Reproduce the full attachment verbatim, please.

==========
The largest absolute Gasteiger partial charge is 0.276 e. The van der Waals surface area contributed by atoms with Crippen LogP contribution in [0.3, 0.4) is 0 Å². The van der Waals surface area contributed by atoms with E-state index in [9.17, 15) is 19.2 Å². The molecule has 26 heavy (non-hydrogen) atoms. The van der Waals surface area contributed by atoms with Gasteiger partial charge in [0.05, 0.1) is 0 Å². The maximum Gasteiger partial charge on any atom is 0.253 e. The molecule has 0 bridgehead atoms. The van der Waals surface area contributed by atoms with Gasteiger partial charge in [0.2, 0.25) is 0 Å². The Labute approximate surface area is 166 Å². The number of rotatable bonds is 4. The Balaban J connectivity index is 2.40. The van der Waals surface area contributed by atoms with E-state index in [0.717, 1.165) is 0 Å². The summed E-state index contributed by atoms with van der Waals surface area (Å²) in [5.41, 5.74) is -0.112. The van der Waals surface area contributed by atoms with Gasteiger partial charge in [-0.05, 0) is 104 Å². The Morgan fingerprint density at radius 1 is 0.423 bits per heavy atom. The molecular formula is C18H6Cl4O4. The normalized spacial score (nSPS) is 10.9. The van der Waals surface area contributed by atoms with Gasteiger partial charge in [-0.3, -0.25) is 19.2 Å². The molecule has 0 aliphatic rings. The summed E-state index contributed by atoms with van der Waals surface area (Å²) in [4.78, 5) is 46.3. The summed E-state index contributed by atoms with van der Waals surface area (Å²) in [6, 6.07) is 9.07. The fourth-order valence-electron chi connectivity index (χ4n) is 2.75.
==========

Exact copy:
The largest absolute Gasteiger partial charge is 0.276 e. The van der Waals surface area contributed by atoms with Crippen LogP contribution in [0.3, 0.4) is 0 Å². The van der Waals surface area contributed by atoms with E-state index in [9.17, 15) is 19.2 Å². The molecule has 26 heavy (non-hydrogen) atoms. The van der Waals surface area contributed by atoms with Gasteiger partial charge in [0.05, 0.1) is 0 Å². The maximum Gasteiger partial charge on any atom is 0.253 e. The molecule has 0 bridgehead atoms. The van der Waals surface area contributed by atoms with Gasteiger partial charge in [0.2, 0.25) is 0 Å². The Labute approximate surface area is 166 Å². The number of rotatable bonds is 4. The Balaban J connectivity index is 2.40. The van der Waals surface area contributed by atoms with E-state index in [0.717, 1.165) is 0 Å². The summed E-state index contributed by atoms with van der Waals surface area (Å²) in [5.41, 5.74) is -0.112. The van der Waals surface area contributed by atoms with Gasteiger partial charge in [-0.05, 0) is 104 Å². The Morgan fingerprint density at radius 1 is 0.423 bits per heavy atom. The molecular formula is C18H6Cl4O4. The normalized spacial score (nSPS) is 10.9. The van der Waals surface area contributed by atoms with Gasteiger partial charge in [-0.3, -0.25) is 19.2 Å². The molecule has 0 aliphatic rings. The summed E-state index contributed by atoms with van der Waals surface area (Å²) in [4.78, 5) is 46.3. The summed E-state index contributed by atoms with van der Waals surface area (Å²) in [6, 6.07) is 9.07. The fourth-order valence-electron chi connectivity index (χ4n) is 2.75.